## Thursday, April 28, 2011

I'm impressed that folks were able to solve this.  It thought it would be harder than that.

Here's what I did.

After futzing around for a few searches with various combinations of [ head stone runway ] and [ headstone in runway ] I decided to try alternate queries.  My first "second attempt" was to substitute gravestone for headstone and that pretty much solved the problem
[  gravestone in runway ]

About 2/3rds of the way down in that article is the comment about the grave markers and the identification that the two markers are "...Some 3,680 feet (1,120 m) from the west end of Runway 10..."  Once I knew that, I just used  Google Maps to find runway 10, and knowing that runway 10 is 9,351 feet long, I just zoomed in about 1/3rd of the way down the runway and voila, there they were.

Now Ross took a slightly different tack.  He went with tombstone (rather than gravestone ) and found lots of collisions with Tombstone, AZ!  He then "minused-out" the Arizona hits (by using [ tombstone -AZ -Arizona ] and discovered the Mathis, GA airfield!  His first hit was the Flickr image, but a little more digging quickly leads you to the Mathis Field web page, which confirms that they also have gravestones embedded in the runway.  (Interestingly, from almost the same time as the Savannah runway graves!)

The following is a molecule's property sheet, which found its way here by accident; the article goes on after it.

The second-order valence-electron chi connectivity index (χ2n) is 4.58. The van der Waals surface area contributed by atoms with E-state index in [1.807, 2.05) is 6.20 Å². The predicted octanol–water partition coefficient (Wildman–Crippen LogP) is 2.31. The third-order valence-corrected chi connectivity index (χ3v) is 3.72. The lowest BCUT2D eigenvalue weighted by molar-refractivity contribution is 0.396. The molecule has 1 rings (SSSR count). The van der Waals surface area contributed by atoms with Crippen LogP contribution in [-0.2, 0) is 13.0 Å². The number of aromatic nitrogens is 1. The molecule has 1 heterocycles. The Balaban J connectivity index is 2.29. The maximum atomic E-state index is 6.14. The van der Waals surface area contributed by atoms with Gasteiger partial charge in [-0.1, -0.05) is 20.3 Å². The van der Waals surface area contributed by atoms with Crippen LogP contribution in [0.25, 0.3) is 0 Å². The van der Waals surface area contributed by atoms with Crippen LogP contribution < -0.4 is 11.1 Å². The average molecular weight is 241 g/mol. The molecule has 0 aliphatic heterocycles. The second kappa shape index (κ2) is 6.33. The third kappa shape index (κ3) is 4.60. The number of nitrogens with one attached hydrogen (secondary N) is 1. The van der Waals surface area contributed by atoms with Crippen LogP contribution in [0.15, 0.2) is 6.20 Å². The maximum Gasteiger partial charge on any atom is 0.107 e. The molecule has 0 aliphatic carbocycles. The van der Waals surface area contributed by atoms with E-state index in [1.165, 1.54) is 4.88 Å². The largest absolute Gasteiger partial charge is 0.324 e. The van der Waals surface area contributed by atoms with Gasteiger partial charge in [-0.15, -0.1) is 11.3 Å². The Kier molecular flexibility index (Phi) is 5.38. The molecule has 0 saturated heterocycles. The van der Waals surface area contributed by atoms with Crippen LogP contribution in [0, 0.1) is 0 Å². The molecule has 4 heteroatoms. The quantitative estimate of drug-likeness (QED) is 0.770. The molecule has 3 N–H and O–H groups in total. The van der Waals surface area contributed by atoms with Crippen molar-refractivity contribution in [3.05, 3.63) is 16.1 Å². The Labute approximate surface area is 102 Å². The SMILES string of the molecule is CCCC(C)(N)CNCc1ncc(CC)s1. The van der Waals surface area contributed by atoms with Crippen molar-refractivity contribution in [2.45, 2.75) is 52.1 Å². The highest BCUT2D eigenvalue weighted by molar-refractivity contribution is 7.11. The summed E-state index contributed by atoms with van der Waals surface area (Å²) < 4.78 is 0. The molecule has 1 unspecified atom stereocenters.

And regular reader Hans did something even more clever than Ross or I... he used the rarely-used tilde  ( ~ )  operator, as in the query [ ~headstone runway ]

If you've never seen this before, I'm not surprised.  I know about it, but use it about once per year.  It means  "explore synonyms of this word"!  The reason I use it rarely is that Google already automatically checks synonyms pretty aggressively.  But as you've seen from other examples, this is one area where Google (well, all search engines) are not great.  This is an example where explicitly saying "check the synonyms" is a good tactic.

Search lesson:  In this case, there are three big lessons...

1.  Just 'cuz you found one solution doesn't preclude another solution!

2. When your first search query isn't working, try reformulating.... but look for a different way to phrase the synonym (e.g., "tombstone" for "head stone," or "grave marker" for "head stone").

3.  If you're really exploring synonyms in your query reformulations, sometimes a tilde is just the right tool.

Search on!